Their maximum speed while diving is 49 miles an hour

While we just sit here holding our breath watching them.

Help us O God to not only sit and watch this Glory On The Move

But to count them and each other as One

Of the Blessings of our Times.

Help us O God to not overly fixate on what we are seeing

The grief the sorrow the unknown the loss the wait and see

But to take this time together to share a bit of the sweetness

That has come into our lives, even now O God

Even now.  Amen


we talked about beauty

peanut feeder

Yesterday one of my neighbors stumbled out of her house to greet me.

Her eyes were wide and hollow with fear and lack of sleep

crying for all that has been lost and for the old dream

of thinking that she knew what is going to happen

and that all is right with the world.

We stood in my yard in our now traditional stance

of six feet apart straining to hear what one masked mouth

could possibly say to the other

and we looked at the goldfinch perched on the feeder

filling his little beak with the day’s offering.

We talked about beauty – how we need it

and how elusive it is

how the hummingbird eats

at the same table as the wasp

making room for each other

and the woodpecker makes do

with shelled and unsalted peanuts

while we cry ourselves to sleep

desperately trying to remember

what beauty felt like today.

There is no wrap up to this poem.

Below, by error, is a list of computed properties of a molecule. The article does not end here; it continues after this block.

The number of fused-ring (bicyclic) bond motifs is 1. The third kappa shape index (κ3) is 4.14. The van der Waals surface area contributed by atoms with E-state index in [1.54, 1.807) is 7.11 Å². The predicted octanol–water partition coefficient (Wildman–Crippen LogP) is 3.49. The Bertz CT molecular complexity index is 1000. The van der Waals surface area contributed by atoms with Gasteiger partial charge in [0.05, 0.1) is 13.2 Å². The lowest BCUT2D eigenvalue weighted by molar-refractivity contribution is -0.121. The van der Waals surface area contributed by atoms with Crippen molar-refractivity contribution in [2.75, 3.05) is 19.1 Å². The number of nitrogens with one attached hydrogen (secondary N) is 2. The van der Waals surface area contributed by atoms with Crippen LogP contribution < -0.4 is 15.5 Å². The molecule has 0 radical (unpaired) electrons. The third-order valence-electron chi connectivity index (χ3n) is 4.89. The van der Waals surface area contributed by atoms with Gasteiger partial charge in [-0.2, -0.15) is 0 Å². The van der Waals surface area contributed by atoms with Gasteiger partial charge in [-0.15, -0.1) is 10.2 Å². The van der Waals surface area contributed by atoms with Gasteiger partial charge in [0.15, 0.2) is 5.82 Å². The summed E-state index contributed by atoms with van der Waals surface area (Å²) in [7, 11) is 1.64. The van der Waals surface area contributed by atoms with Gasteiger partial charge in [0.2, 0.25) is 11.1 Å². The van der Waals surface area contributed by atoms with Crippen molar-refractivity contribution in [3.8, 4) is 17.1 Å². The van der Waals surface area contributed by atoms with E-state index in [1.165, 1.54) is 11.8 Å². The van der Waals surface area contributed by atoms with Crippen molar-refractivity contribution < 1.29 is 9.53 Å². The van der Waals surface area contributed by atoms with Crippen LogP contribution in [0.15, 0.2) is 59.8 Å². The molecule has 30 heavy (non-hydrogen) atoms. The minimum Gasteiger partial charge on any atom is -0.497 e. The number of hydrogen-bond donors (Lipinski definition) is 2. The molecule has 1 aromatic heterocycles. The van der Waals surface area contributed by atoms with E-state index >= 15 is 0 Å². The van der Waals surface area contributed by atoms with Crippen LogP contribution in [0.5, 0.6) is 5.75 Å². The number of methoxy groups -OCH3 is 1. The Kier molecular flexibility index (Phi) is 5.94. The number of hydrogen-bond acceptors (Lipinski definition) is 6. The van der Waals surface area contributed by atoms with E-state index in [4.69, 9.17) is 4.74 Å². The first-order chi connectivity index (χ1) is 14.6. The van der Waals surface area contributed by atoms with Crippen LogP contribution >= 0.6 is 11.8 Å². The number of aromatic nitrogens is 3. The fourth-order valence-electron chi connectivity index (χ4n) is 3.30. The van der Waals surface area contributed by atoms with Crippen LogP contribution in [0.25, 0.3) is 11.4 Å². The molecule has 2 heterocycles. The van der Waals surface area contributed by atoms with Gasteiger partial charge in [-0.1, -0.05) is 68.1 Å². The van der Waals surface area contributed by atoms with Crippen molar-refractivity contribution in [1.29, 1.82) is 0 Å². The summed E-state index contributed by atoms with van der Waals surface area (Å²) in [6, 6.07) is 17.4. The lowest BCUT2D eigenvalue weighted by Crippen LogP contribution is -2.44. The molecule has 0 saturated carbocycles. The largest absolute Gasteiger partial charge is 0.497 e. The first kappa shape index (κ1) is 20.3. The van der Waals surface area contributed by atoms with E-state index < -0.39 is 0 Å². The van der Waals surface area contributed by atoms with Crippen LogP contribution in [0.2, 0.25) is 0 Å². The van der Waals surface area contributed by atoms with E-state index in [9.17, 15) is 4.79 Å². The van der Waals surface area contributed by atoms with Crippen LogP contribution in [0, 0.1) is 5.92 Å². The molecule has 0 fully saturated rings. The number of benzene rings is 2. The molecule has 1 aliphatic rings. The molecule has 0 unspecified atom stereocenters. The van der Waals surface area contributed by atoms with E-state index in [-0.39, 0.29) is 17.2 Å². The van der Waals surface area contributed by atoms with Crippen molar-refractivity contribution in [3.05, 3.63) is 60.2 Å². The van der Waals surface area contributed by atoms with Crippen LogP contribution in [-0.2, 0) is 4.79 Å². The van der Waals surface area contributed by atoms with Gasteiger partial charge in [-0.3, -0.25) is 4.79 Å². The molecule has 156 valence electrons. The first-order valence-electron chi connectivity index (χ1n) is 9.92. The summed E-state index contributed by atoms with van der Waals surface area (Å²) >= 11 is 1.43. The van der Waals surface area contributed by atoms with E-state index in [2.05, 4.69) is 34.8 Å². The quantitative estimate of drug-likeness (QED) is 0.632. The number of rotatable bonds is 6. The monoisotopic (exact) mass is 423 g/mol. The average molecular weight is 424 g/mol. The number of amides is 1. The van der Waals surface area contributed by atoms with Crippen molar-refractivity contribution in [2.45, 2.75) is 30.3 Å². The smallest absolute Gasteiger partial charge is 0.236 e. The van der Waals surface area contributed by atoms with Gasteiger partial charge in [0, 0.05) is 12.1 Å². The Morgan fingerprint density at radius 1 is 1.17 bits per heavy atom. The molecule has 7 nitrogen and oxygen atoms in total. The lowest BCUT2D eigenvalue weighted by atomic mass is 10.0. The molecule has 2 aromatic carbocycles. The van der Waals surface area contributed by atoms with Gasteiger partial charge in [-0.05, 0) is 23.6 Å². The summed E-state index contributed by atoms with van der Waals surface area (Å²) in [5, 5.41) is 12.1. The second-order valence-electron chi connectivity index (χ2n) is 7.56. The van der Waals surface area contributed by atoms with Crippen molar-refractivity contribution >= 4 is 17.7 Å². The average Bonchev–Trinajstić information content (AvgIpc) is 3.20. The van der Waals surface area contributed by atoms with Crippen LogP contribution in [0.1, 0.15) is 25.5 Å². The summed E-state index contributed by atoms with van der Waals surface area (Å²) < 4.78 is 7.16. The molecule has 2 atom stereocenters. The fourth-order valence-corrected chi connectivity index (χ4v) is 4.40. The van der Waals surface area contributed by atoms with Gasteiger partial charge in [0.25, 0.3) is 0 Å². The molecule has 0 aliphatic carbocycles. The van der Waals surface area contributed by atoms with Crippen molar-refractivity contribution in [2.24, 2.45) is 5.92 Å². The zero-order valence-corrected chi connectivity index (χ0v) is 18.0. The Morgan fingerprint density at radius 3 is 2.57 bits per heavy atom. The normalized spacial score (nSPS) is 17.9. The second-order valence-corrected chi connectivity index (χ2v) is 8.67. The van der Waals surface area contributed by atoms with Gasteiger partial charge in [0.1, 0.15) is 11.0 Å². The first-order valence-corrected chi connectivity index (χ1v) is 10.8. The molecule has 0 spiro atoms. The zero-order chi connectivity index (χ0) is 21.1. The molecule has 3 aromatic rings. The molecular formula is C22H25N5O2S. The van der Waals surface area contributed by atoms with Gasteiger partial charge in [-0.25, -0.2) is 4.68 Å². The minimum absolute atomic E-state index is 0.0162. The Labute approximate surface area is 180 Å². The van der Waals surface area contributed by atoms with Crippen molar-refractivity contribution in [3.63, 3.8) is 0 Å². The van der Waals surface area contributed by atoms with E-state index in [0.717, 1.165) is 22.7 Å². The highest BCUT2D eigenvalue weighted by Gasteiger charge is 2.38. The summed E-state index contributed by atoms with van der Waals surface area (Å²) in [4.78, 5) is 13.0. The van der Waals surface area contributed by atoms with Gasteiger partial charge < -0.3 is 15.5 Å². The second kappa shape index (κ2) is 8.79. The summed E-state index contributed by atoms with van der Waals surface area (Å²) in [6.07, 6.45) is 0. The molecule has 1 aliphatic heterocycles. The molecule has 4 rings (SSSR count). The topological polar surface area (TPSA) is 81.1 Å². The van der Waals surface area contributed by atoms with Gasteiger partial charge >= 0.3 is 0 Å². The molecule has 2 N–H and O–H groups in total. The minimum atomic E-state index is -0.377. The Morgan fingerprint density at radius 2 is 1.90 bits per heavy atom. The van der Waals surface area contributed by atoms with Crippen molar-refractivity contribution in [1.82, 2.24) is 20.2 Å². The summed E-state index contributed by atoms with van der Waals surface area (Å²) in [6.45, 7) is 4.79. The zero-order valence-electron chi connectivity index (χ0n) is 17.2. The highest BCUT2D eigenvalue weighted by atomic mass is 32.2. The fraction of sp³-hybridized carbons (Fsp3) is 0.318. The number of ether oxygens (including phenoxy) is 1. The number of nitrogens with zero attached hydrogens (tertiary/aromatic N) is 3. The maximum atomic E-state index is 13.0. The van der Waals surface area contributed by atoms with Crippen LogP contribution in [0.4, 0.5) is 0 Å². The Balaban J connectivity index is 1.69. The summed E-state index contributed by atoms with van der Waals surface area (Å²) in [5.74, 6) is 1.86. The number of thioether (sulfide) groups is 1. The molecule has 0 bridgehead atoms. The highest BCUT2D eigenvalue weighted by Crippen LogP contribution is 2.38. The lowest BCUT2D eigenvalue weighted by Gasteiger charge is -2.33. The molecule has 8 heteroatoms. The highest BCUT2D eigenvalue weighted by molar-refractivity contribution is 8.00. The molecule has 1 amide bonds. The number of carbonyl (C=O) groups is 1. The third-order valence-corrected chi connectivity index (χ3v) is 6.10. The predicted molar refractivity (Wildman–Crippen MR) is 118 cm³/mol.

It is not the vaccine we are waiting for.

It is a life hoping to be remembered well.


water water everywhere

bird bath fountain
Dear God, how long
have you been telling us
that we need water to live?
Not just clean water dripping out of the tap.
Not just the pond and the rivers.
Not just that cup of cold water
that all us little ones thirst for
but living waters – the water that flows
in our blood stream when we let you
flow in and around and between us.
And so today we give thanks
that you keep reminding us
that without waters of all sorts
our souls will shrivel away to nothing.
Thank you for the very gift of life.
Help us to not forget to drink deeply. Amen

This space is met.


I miss you at my table
elbow to elbow
easy reach to grab the salad
bread basket passed
from hand to hand.
I miss you at my table
family and friends
neighbors striding up
looking for a place to sit
a grand baby running between us
looking for a lap and a scrap.
I miss you at my table
strangers who I want to know
whose food tastes strange
on my tongue
and whose ways are not my ways.
I miss you at my table.
I wonder about the saying
that distance creates
fondness when the heart
has run away.
I go on faith now
that this space